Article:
In August 1923, a committee of the Executive of the Federation of Ukrainian Jews in America was invited to confer with a committee of Jewish philanthropic organizations with the object of devising ways and means for the assistance of Ukrainian Jewish refugees, who were stranded in Roumanian and Poland, Nine thousand of them who were stranded in Roumania and Poland, Nine thousand of them who were in Roumania were ordered by the Government to leave the country by the first of October, 1923.
The executive officers of the Ukrainian Federation sent the writer to Canada to investigate the possibilities for the immigration of refugees to that country. I met Rabbi Brickner in Toronto, on September 3rd, 1923, and told him the object of my mission. He doubted the ability of anyone to induce the Canadian Government to utilize its discretionary powers in favor of admitting Jewish refugees. He suggested, however, that the only man to be approached on the subject would be Hon. S. W. Jacobs, the Jewish Member of the Canadian Parliament. He also advised me to take the matter up with Mr. and Mrs. Arthur J. Freiman of Ottawa, the most prominent Jews of Canada, who are always ready to help any good Jewish cause.
I proceeded to Ottawa immediately, laid the matter before Mr. and Mrs. Freiman, who promised all possible assistance and also referred me to Hon. S. W. Jacobs. When I told my story to Mr. Jacobs, I found him to be very optimistic. He told me that the Ica of Paris had requested him to secure the admission of 1,000 immigrants and that 74 were already on their way. He hoped to be able to get permission for 5,000 more immigrants to settle in Canada and was glad that Jewish organizations of the United States were willing to assist. He did not tell me of his connections with the Ica of Canada, nor did he suggest that that organization would be interested.
Three weeks after my visit to Canada Mr. Belkin, the Secretary of the Canadian Ica, informed me that Mr. Jacobs, in cooperation with the officers of the Ica of Canada, acting under instructions from the Ica of Paris, entered into an agreement with the Government, permitting five thousand Ukrainian Jewish refugees to enter Canada. Mr. Belkin took pains to inform me that my visit had absolutely nothing to do with the matter, that Mr. Jacobs was an honorary officer of the Canadian Ica and dealt with the Government as such. He told me that if our Organization is interested in this matter, it would have to get in touch with the head office of the Ica in Paris, which was managing this immigration project. For additional information he referred me to Mr. Lyon Cohen, President of the Ica of Canada, who was to visit New York a week after our conversation.
I met Mr. Cohen in New York and he confirmed the statements of Mr. Belkin. He said that the matter would be entirely taken care of by the Ica and suggested that they would come to us when they were short of funds, but he made me feel that it was a remote possibility.
I notified the President of the Ukrainian Federation and the philanthropic organizations that the Ica had taken this matter out of our hands completely. We all agreed that there was no reason to begrudge them the “mitzvah” nor the “koved” attached to performing the good service. I wrote to Rabbi Brickner reporting what had occurred and he too agreed that the Montreal people were fully entitled to the honor.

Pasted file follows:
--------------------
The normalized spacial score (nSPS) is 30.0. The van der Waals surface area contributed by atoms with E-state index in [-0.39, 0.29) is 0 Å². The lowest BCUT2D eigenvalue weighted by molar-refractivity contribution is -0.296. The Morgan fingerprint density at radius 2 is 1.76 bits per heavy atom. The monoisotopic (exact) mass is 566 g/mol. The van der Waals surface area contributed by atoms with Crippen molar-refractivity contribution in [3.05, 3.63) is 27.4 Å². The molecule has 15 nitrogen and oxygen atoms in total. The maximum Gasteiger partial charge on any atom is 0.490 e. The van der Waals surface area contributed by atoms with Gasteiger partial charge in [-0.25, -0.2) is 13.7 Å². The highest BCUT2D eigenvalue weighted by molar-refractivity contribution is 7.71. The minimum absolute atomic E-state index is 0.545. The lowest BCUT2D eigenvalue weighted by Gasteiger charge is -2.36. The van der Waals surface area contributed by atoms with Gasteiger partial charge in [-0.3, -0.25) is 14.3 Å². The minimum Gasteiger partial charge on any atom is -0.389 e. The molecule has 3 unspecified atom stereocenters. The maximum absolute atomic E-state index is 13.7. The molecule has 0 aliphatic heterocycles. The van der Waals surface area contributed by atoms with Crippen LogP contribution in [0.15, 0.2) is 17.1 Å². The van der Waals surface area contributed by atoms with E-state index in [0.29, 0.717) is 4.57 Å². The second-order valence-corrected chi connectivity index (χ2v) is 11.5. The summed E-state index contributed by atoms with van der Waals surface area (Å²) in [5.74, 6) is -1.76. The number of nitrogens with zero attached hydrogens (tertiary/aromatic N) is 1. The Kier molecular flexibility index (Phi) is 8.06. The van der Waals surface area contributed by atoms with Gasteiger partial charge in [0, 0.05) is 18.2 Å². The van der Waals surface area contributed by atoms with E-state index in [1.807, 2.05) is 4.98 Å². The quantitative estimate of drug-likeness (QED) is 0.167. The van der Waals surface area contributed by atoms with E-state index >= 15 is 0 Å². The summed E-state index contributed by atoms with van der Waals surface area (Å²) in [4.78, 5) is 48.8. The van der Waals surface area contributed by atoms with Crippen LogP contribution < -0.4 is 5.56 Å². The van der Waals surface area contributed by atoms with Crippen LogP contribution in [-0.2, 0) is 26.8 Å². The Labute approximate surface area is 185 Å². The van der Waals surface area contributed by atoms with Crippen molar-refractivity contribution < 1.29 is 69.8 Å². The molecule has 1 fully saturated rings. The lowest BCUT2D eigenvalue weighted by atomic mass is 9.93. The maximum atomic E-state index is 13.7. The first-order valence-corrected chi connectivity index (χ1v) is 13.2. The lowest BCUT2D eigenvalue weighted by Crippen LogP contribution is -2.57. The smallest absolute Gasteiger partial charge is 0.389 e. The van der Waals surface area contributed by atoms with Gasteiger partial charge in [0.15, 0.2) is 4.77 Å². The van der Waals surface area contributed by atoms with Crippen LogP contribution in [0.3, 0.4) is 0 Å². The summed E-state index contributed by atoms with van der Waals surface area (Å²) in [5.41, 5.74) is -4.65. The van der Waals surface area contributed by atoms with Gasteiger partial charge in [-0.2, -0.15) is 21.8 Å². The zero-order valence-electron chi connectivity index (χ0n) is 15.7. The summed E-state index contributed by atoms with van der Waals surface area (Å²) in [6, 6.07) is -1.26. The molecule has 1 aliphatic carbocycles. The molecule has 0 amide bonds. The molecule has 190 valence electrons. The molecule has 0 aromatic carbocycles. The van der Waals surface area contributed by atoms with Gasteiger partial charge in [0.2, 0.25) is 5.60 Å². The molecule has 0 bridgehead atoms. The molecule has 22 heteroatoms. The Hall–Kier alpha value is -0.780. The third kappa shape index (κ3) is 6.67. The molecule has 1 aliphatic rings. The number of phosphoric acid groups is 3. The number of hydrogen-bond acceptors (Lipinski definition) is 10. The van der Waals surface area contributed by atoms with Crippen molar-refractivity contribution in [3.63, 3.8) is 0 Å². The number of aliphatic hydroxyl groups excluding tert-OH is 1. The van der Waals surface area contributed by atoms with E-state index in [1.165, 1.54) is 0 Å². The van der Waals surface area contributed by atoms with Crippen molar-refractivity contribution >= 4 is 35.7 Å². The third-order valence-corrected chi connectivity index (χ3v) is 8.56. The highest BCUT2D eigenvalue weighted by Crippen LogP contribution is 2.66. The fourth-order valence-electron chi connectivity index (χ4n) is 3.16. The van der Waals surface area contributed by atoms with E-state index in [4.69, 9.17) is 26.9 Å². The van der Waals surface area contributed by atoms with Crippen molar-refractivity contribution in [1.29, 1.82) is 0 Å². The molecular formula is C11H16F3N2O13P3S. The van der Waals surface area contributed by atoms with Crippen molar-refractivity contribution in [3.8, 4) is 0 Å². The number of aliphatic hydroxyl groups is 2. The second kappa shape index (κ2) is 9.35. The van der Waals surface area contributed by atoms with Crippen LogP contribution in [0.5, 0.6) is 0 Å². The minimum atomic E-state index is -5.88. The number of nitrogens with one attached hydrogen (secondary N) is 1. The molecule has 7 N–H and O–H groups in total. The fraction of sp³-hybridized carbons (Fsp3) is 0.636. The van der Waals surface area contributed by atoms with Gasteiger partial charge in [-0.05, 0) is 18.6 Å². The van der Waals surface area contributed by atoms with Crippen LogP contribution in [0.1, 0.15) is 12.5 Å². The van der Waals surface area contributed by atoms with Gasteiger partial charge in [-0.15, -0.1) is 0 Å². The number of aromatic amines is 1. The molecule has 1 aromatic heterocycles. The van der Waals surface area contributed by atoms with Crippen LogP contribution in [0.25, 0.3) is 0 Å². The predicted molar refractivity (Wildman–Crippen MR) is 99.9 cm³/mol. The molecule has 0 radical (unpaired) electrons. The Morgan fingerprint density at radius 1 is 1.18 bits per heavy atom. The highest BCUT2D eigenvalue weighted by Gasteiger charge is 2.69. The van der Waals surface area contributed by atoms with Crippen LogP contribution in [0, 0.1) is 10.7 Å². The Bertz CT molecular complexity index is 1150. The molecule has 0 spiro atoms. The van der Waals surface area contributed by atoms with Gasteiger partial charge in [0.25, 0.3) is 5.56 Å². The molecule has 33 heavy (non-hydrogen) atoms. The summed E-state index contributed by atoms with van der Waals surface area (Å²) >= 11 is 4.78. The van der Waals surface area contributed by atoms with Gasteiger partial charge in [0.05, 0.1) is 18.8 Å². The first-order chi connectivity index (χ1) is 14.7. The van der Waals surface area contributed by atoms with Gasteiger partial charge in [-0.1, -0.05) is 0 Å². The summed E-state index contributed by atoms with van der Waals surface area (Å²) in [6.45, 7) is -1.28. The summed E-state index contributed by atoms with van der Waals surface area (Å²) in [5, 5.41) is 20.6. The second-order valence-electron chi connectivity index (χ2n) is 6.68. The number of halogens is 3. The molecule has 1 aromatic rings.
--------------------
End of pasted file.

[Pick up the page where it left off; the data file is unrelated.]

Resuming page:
Personally, I had my misgivings. However, the matter was settled and there was nothing more to be done about it for the time being.
Last winter a committe came to New York to ask American Jewry to finance the immigration of the refugees. At the joint meeting of the American Jewish Congress, the Canadian Committee and the representatives of the Ukrainian Federation and other philanthropic institutions, the Ica representatives of Canada made much of the visit of the representative of the Ukrainian Federation to Canada. This time we were held chiefly responsible for the agreement with the Canadian Government and were asked to furnish the funds necessary to carry the work to its conclusion.
The sum asked was altogether beyond the ability of the American Organizations to furnish at short notice. The Ukranian Federation particularly was not in a position to contribute its share, because, being an after-war relief organization it was in the process of liquidation and incapable of raising large sums. However, as the Canadian committee says, American Jewry did contribute $37,000, and nothing was heard of the Canadian Refugees affair until the Canadian Government publicly announced that its agreement with the Ica was cancelled and referred those interested to the Ica for the reasons that lead to the breach of this agreement.
Now, I do not want to pose as the defender of American Jewry, and I am certainly the last one to absolve institutions that were in a position to help and did not do so, but it must be said, that the original sin against the Jewish refugee immigrants was committed by those who were eager to monopolize this work for the Ica in order to give that Organization additional prestige. If it were not for our over-anxious Montreal friends, American Jewry would not have shirked its duty to the refugees, the Levine affair would not have occurred and thousands of refugees would have been saved from the disaster of finding the doors of Canada shut against them.
Rabbi Morris H. Youngerman, of Charlestion, W. Va., died after a short illness. He was 25 years old, and had been in charge of the congregation for about a year, succeeding Rabbi Israel Bettan.